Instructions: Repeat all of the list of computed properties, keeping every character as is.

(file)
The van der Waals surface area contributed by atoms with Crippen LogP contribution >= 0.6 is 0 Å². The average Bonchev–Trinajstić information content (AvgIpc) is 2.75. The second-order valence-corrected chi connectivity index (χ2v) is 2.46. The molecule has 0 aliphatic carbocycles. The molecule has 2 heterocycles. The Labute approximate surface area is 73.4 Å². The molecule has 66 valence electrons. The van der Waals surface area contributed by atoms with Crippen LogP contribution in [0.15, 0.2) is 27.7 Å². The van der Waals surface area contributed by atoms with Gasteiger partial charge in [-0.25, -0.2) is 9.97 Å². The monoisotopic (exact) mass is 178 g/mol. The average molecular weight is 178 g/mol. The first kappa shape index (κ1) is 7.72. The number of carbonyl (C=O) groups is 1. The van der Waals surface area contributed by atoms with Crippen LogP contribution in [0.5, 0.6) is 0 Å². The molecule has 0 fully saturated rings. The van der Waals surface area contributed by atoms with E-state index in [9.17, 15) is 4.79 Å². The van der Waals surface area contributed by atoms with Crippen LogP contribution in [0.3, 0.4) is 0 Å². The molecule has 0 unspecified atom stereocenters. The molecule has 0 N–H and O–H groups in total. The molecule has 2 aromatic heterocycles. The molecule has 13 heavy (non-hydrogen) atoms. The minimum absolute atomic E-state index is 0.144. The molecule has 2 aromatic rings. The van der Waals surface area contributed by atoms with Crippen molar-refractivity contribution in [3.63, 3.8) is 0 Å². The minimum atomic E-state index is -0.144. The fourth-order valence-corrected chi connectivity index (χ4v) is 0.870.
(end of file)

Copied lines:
The van der Waals surface area contributed by atoms with Crippen LogP contribution >= 0.6 is 0 Å². The average Bonchev–Trinajstić information content (AvgIpc) is 2.75. The second-order valence-corrected chi connectivity index (χ2v) is 2.46. The molecule has 0 aliphatic carbocycles. The molecule has 2 heterocycles. The Labute approximate surface area is 73.4 Å². The molecule has 66 valence electrons. The van der Waals surface area contributed by atoms with Crippen LogP contribution in [0.15, 0.2) is 27.7 Å². The van der Waals surface area contributed by atoms with Gasteiger partial charge in [-0.25, -0.2) is 9.97 Å². The monoisotopic (exact) mass is 178 g/mol. The average molecular weight is 178 g/mol. The first kappa shape index (κ1) is 7.72. The number of carbonyl (C=O) groups is 1. The van der Waals surface area contributed by atoms with Crippen LogP contribution in [0.5, 0.6) is 0 Å². The molecule has 0 fully saturated rings. The van der Waals surface area contributed by atoms with E-state index in [9.17, 15) is 4.79 Å². The van der Waals surface area contributed by atoms with Crippen LogP contribution in [0.3, 0.4) is 0 Å². The molecule has 0 unspecified atom stereocenters. The molecule has 0 N–H and O–H groups in total. The molecule has 2 aromatic heterocycles. The molecule has 13 heavy (non-hydrogen) atoms. The minimum absolute atomic E-state index is 0.144. The molecule has 2 aromatic rings. The van der Waals surface area contributed by atoms with Crippen molar-refractivity contribution in [3.63, 3.8) is 0 Å². The minimum atomic E-state index is -0.144. The fourth-order valence-corrected chi connectivity index (χ4v) is 0.870.